I have a Facebook, and you probably have one, too. Almost everyone has a Facebook nowadays, ranging from my 12-year old sister-in-law to my 79-year-old landlord. Yes, it’s true, without a Facebook you’re probably a social outcast, or you just have no idea what’s going on in anyone’s life.
And the drama connected with Facebook has been extensive. It goes on and on, like the song that never ends. But in an attempt to cease or at least decrease the drama, Missouri is trying to pass a bill that will forbid students being friends with their teachers on any social media, not just Facebook. According to the Missouri Senate Bill 54 that goes into effect on Aug. 28, any social networking is prohibited between teachers and students.
The bill is trying to define student-teacher boundaries. It is designed to protect students from sexual misconduct by teachers. But it will encompass so much more than that.
Back in high school, I was friends with several of my teachers on Facebook, and so were several of my fellow classmates. This allowed our teachers to see whatever we posted, whenever we posted it. We all quickly learned after getting in trouble for things we posted or for posting during school hours that it wasn’t a smart idea to be friends with your teachers.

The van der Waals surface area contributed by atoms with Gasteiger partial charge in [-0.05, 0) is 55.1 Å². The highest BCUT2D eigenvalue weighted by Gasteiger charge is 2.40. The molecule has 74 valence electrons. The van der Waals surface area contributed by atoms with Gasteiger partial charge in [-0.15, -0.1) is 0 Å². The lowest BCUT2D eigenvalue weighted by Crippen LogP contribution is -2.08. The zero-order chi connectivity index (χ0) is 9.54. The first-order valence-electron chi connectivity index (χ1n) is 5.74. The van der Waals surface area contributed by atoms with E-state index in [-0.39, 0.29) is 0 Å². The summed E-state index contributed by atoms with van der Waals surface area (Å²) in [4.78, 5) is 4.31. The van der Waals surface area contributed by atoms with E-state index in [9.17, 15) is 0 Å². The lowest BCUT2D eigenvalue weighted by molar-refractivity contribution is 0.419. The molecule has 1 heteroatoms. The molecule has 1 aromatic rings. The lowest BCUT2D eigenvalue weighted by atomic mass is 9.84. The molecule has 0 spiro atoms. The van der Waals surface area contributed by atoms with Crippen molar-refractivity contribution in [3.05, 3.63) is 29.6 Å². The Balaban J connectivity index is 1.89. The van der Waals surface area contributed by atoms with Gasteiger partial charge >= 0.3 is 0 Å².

One specific time I made a harmless comment on a picture a friend posted. The next day I was called into the office and yelled at for a whole class period. Besides the yelling, nothing happened to me, but I know of several other classmates who were yelled at for Facebook posts or even given detention.
Now, that’s just wrong. You shouldn’t get in trouble for stuff you post on Facebook outside of school hours that has nothing to do with school. Teachers aren’t your parents and don’t have the right to punish you for things your parents should take care of.
After getting in trouble, I, of course, deleted every teacher I was friends with on Facebook.
This bill that Missouri is trying to pass would have hindered all of that. I would have never been friends with my teachers, so my teachers would have never seen what I posted. It would have saved me a whole hour of my time sitting in the counselor’s office getting yelled at.
Even though the bill is a good idea, you have to ask the question of how it will be monitored. It would be impossible to keep track of unless the state would be allowed to access everyone’s social media accounts. Then that just becomes a hassle and also invades personal privacy.
And what will the punishment be for being friends with your teachers? A slap on the wrist? A fine? It’s not like you could be sent to jail for being Facebook friends with your teacher. That would just be overboard and ridiculous.
The bill is a legitimate idea and will hopefully, if passed, save some drama or just create more. The biggest problem is that it’s a little on the unrealistic side. We’ll just have to wait and see if it passes.